spa parts, hot tub parts and repair help
spa parts, hot tub parts and repair help
spa parts, hot tub parts and service help
spa parts, hot tub parts and repair help
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Thermowell / Drywell Replacement Home

This section demonstrates how a leaking thermowell is replaced on a contractor style spa.  Most older spas utilize a temperature sensor holder like this.  This may or may not be identical to your spa installation, so use this guide with caution, and utilize common sense in determining suitablity for application on your spa or hot tub.
Safety Warnings!
Remove Power from the spa/hot tub BEFORE performing this procedure.  Failure to comply with this requirement, can lead to electrical shock and/or electrocution!
Disclaimer

The instructions here are intended for general reference only.  Many hot tubs and spas are different from the one depicted here, and may require more or less mechanical effort or knowledge in order to achieve the desired results.
READ FIRST BEFORE YOU CONTINUE

Here we've got a leak from the inside of a thermo-well, (sometimes referred to as a 'dry-well').  It's basically a hollow tube inserted into the pvc plumbing (usually on the suction side of the plumbing, going to the pump).  In order to repair the problem, the thermostat sensor must carefully be removed, the thermowell removed, replaced, then the thermostat sensor re-inserted into the new thermowell.
 
On this particular type of thermowell, there is a small cotter pin that must be removed prior to removing the rubber plug and the thermostat sensor.  I use a pair of needle nose pliers to straighten it out and pull the cotter pin through the mounting holes.  Extreme care must be exercised not to damage the small copper capillary tube coming from the thermostat.
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With the pin removed, I carefully remove the sensor from the tube.  Note the presence of a lubricant on the sensor.  This is used to more effectively transfer the water temperature from the inside of the metal tube to the sensor itself.  Don't clean this off, it is beneficial to regulating temperature.  In this instance, the lubricant compound has also helped to prevent corrosive damage from the water leak to the capillary assembly.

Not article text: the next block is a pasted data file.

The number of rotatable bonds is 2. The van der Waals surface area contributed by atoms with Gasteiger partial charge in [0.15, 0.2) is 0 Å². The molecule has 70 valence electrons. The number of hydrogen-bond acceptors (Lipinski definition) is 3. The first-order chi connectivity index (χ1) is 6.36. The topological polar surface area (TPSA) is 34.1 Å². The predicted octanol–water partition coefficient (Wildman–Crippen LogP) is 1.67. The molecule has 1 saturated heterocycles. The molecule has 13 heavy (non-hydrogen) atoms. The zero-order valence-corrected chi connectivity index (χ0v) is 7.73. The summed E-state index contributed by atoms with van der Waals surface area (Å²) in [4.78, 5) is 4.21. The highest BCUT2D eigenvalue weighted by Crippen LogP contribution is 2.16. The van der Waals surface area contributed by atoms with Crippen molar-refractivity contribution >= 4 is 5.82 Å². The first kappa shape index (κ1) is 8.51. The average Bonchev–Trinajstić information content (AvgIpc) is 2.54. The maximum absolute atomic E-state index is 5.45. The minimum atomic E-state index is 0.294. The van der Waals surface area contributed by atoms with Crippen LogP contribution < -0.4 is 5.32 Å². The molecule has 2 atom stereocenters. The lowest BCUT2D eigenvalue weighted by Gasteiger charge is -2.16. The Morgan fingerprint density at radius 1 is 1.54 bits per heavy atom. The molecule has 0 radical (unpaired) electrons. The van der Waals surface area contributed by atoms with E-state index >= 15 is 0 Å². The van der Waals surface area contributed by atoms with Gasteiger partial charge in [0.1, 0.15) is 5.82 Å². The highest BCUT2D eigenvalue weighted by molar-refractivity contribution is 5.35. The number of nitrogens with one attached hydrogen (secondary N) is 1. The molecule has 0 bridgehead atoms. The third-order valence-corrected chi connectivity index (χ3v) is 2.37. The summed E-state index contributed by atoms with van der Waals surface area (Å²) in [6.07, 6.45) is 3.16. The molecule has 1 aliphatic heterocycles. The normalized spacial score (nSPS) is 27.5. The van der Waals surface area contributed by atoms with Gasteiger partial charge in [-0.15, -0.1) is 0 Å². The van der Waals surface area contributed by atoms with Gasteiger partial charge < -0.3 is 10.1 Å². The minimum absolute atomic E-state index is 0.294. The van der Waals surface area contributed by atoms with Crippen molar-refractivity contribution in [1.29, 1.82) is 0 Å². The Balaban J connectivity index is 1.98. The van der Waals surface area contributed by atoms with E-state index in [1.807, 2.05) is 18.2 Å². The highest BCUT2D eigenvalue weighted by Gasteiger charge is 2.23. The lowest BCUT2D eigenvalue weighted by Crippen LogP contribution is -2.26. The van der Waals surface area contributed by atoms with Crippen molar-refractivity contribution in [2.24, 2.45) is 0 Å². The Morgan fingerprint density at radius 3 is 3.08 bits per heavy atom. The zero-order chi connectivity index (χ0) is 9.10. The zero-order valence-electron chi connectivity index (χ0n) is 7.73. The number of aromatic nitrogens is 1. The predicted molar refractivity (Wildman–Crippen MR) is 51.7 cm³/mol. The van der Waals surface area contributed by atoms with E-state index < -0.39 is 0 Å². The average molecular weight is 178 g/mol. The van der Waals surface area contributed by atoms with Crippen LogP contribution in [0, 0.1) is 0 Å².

With the termal sensor removed, all we have to do now is to unscrew the old thermowell from the pvc fitting.  Use care not to stress the pvc piping very much, or you could cause leaks in other parts of the system.  If your thermowell was installed with epoxy sealant, or other kinds of hardening sealant, you may have to break the threaded pvc fitting, in which case you'll have to replumb this assembly with fittings from the local building supply or hardware store.

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In almost all cases, removal is easily accomplished by using a pair of pliers, rotating the thermowell counter-clockwise.
 
Pulling out the old thermowell.  You may have a bit of water come out, but if you're ready for it, the new thermowell can be put in within seconds.


Typical leaking thermowell... with a small hole corroded into the end of it.
 
This is the replacement thermowell, smaller and less expensive than the original... but it works very well for the application, as long as the thermostat sensor diameter does not exceed the diameter of the well.  In this case, I've lubricated the threads of the plug with water-lube, to ensure a positive seal on the threads.


Installation is very simple.  All I do is screw the new thermowell in place by hand. 
 
 
     
And it's ready to accept the thermal sensor.


Carefully pushing the sensor in as far as it will go....
 
Now I will carefully dress the capillary tube in a fashion that will keep the sensor in place.  (The previous installation used the cotter pin for this).
 
 

 
Note how I used a simple nylon tie-wrap to hold the sensor in place.  You can use electrical tape or even duct tape to achieve the same results.

Next thing, fill up the spa and check for leaks.


Metro Atlanta Spa/Hot Tub Service
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